Already an antivirus expert has come forward to say that a sophisticated malware that he had attributed to a state either Iran or China or Russia now he believes actually is from Central Intelligence Agency, because the type of attack system that uses corresponds directly to a description that we published of an attack system and it’s rare enough that it seems unlikely it would be independently discovered discovered.

Unless of course that China has already gotten hold of these parts of the CIA arsenal and that China is using them to pretend to be the CIA.

Q: is the CIA causing commercial damage to companies through these practices?

Yes – potentially billions of dollars of damage because if say you’re in China which is now the world’s largest economy and you run a company and you want to equip all your employees with particular phones or particular computers – do you trust that if you go and buy a dell computer or computer running Microsoft or Apple phone can you trust that it’s not vulnerable to these CIA attacks ?
Well because Apple and Dell and so on are all based in the United States where it’s understood that the u.s. government is breaching previous promises that is made which is to tell us industry about these vulnerabilities – then it starts to look like that the u.s. government and US industry is in cahoots and then you can’t trust any exports from United States.
So one report just at the time of Edward Snowden’s revelations suggested that practice by the National Security Agency of imperiling US industry would cost 40 billion dollars in exports, so this sort of behavior by the Central Intelligence Agency undermining those commitments by the Barrack Obama administration to tell US technology companies about vulnerabilities before they were exploited by foreign intelligence agencies or by cyber Mafia – that breach of promise decreases trust both in the US government but also in US exports.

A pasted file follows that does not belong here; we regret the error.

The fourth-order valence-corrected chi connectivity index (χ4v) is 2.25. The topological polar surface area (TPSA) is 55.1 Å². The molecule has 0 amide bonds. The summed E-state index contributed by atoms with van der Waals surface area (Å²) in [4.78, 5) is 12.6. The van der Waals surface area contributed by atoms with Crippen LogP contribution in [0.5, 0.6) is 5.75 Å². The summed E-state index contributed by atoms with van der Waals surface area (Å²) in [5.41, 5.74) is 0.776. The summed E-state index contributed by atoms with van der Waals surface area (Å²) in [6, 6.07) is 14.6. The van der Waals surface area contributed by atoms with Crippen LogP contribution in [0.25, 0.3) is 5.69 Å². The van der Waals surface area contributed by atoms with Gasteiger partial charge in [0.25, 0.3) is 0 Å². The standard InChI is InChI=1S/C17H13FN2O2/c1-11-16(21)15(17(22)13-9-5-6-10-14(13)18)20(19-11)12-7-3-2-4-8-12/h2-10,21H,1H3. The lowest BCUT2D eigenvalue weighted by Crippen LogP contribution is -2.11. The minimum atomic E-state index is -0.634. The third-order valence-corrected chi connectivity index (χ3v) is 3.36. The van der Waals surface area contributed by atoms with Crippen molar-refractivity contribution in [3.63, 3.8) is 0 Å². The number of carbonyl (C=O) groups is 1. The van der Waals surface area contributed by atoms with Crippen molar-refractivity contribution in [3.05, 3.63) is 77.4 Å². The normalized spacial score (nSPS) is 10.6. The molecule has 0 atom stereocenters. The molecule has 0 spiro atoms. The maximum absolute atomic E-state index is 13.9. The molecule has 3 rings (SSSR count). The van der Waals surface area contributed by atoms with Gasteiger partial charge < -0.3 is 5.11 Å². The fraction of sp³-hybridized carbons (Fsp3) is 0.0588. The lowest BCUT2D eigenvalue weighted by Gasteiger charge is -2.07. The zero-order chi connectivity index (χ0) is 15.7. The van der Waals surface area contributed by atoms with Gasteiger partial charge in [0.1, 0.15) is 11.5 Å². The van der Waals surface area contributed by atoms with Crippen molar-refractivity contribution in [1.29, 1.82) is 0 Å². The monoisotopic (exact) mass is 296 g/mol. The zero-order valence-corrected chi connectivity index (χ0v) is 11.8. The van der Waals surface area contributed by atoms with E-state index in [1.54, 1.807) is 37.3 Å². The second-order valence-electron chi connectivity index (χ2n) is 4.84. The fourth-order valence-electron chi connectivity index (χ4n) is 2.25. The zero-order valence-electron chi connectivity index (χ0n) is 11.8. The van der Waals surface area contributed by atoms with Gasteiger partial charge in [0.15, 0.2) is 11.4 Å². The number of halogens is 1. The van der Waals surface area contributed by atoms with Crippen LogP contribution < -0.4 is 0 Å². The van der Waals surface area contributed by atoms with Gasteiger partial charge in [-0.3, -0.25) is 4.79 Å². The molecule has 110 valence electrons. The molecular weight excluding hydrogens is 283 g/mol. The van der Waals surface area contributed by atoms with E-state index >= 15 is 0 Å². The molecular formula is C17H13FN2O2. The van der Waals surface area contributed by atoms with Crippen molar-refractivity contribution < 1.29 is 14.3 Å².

Q: How do these publications shed light on the ability of the CIA to penetrate high security networks not connected to the internet?

Important question – they’re called air-gapped network so if your worried about being attacked over the internet make your machines internet disconnected that’s what most police network do for example or networks that are inside companies say like Boeing, they disconnect the network so that hackers they think can’t attack them – but the CIA has created a number of viruses one for example called HammerDrill which are air gap jumping virus.
So they sit on a computer waiting – this particular one HammerDrill sits on a computer, windows computer waiting until someone goes to burn a cd-rom, put software on a cd-rom and it jumps onto the cd-rom and infects the executable programs that you put on the cd-rom so they want to go somewhere else it then affects the other computer and starts a channel.
There’s a number of at least 30 different types of malware that the CIA has created to try and do that, some that are designed for CIA hackers and CIA agents to say pretend to go somewhere and pretend to give a presentation or use VLC a video player to play a video to give a presentation, meanwhile behind the scenes the video presentation software and it’s trojanised version of VLC goes into the computers that it’s plugged into – surveys them, infects them and ransacks the material and brings it back.
If you invite someone into your company or government department to give a presentation they put this into the presentation computer and now its infected. Similar to play a video and it’s infected, many other different things. One is even a virus scanner someone is pretending to be a computer security consultant to remove viruses from an organization and in fact the virus checking program is the CIA virus that is used to infest the rest of the computer network and retrieve information.JAWv7l17